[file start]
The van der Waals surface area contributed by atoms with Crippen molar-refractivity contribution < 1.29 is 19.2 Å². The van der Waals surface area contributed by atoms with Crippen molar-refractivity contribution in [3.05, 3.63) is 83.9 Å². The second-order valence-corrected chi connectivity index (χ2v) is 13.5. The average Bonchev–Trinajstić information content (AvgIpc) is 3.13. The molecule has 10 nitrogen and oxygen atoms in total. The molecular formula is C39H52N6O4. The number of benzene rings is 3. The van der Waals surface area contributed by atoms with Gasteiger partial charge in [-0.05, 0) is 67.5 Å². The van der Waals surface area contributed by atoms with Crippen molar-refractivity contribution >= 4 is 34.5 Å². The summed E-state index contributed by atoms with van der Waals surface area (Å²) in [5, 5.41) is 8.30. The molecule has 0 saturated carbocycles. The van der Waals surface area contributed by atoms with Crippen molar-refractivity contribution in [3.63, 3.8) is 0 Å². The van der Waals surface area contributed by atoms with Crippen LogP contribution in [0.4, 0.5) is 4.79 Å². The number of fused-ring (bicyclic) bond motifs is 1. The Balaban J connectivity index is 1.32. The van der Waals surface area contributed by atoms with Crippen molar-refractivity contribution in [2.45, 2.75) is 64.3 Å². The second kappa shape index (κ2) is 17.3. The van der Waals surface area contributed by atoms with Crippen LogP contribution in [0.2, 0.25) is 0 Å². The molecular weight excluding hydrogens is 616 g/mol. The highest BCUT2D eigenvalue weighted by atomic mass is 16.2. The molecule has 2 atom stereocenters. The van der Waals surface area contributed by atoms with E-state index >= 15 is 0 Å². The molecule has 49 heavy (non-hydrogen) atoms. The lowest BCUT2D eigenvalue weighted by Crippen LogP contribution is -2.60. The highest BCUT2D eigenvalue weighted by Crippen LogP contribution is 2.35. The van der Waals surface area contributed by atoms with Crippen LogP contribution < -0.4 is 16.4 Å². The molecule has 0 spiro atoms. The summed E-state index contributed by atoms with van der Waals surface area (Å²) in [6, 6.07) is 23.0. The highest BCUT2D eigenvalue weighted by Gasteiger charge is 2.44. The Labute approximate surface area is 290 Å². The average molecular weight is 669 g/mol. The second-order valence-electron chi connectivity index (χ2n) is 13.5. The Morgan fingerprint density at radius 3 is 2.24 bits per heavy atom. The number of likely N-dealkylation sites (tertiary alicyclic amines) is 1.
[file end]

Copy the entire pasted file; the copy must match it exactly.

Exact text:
The van der Waals surface area contributed by atoms with Crippen molar-refractivity contribution < 1.29 is 19.2 Å². The van der Waals surface area contributed by atoms with Crippen molar-refractivity contribution in [3.05, 3.63) is 83.9 Å². The second-order valence-corrected chi connectivity index (χ2v) is 13.5. The average Bonchev–Trinajstić information content (AvgIpc) is 3.13. The molecule has 10 nitrogen and oxygen atoms in total. The molecular formula is C39H52N6O4. The number of benzene rings is 3. The van der Waals surface area contributed by atoms with Gasteiger partial charge in [-0.05, 0) is 67.5 Å². The van der Waals surface area contributed by atoms with Crippen molar-refractivity contribution >= 4 is 34.5 Å². The summed E-state index contributed by atoms with van der Waals surface area (Å²) in [5, 5.41) is 8.30. The molecule has 0 saturated carbocycles. The van der Waals surface area contributed by atoms with Crippen molar-refractivity contribution in [3.63, 3.8) is 0 Å². The van der Waals surface area contributed by atoms with Crippen LogP contribution in [0.4, 0.5) is 4.79 Å². The number of fused-ring (bicyclic) bond motifs is 1. The Balaban J connectivity index is 1.32. The van der Waals surface area contributed by atoms with Crippen molar-refractivity contribution in [2.45, 2.75) is 64.3 Å². The second kappa shape index (κ2) is 17.3. The van der Waals surface area contributed by atoms with Crippen LogP contribution in [0.2, 0.25) is 0 Å². The molecular weight excluding hydrogens is 616 g/mol. The highest BCUT2D eigenvalue weighted by atomic mass is 16.2. The molecule has 2 atom stereocenters. The van der Waals surface area contributed by atoms with E-state index >= 15 is 0 Å². The molecule has 49 heavy (non-hydrogen) atoms. The lowest BCUT2D eigenvalue weighted by Crippen LogP contribution is -2.60. The highest BCUT2D eigenvalue weighted by Crippen LogP contribution is 2.35. The van der Waals surface area contributed by atoms with Crippen LogP contribution < -0.4 is 16.4 Å². The molecule has 0 spiro atoms. The summed E-state index contributed by atoms with van der Waals surface area (Å²) in [6, 6.07) is 23.0. The highest BCUT2D eigenvalue weighted by Gasteiger charge is 2.44. The Labute approximate surface area is 290 Å². The average molecular weight is 669 g/mol. The second-order valence-electron chi connectivity index (χ2n) is 13.5. The Morgan fingerprint density at radius 3 is 2.24 bits per heavy atom. The number of likely N-dealkylation sites (tertiary alicyclic amines) is 1.